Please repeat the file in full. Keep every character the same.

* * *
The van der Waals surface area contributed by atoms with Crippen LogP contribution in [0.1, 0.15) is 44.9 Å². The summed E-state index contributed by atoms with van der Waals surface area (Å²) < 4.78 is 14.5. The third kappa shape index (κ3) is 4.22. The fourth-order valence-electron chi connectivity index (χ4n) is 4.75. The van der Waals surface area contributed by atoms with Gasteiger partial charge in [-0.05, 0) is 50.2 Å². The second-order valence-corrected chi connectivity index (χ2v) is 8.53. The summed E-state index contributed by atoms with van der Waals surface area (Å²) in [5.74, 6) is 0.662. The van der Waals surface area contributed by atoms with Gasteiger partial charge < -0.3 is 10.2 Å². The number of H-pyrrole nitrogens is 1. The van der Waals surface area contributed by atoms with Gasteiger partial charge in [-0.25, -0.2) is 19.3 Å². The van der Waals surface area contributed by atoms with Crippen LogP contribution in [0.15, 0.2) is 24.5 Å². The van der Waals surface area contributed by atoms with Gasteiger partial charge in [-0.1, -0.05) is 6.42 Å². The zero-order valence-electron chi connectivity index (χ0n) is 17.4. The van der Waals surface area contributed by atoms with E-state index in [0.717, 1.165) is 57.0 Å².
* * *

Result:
The van der Waals surface area contributed by atoms with Crippen LogP contribution in [0.1, 0.15) is 44.9 Å². The summed E-state index contributed by atoms with van der Waals surface area (Å²) < 4.78 is 14.5. The third kappa shape index (κ3) is 4.22. The fourth-order valence-electron chi connectivity index (χ4n) is 4.75. The van der Waals surface area contributed by atoms with Gasteiger partial charge in [-0.05, 0) is 50.2 Å². The second-order valence-corrected chi connectivity index (χ2v) is 8.53. The summed E-state index contributed by atoms with van der Waals surface area (Å²) in [5.74, 6) is 0.662. The van der Waals surface area contributed by atoms with Gasteiger partial charge < -0.3 is 10.2 Å². The number of H-pyrrole nitrogens is 1. The van der Waals surface area contributed by atoms with Gasteiger partial charge in [-0.25, -0.2) is 19.3 Å². The van der Waals surface area contributed by atoms with Crippen LogP contribution in [0.15, 0.2) is 24.5 Å². The van der Waals surface area contributed by atoms with Gasteiger partial charge in [-0.1, -0.05) is 6.42 Å². The zero-order valence-electron chi connectivity index (χ0n) is 17.4. The van der Waals surface area contributed by atoms with E-state index in [0.717, 1.165) is 57.0 Å².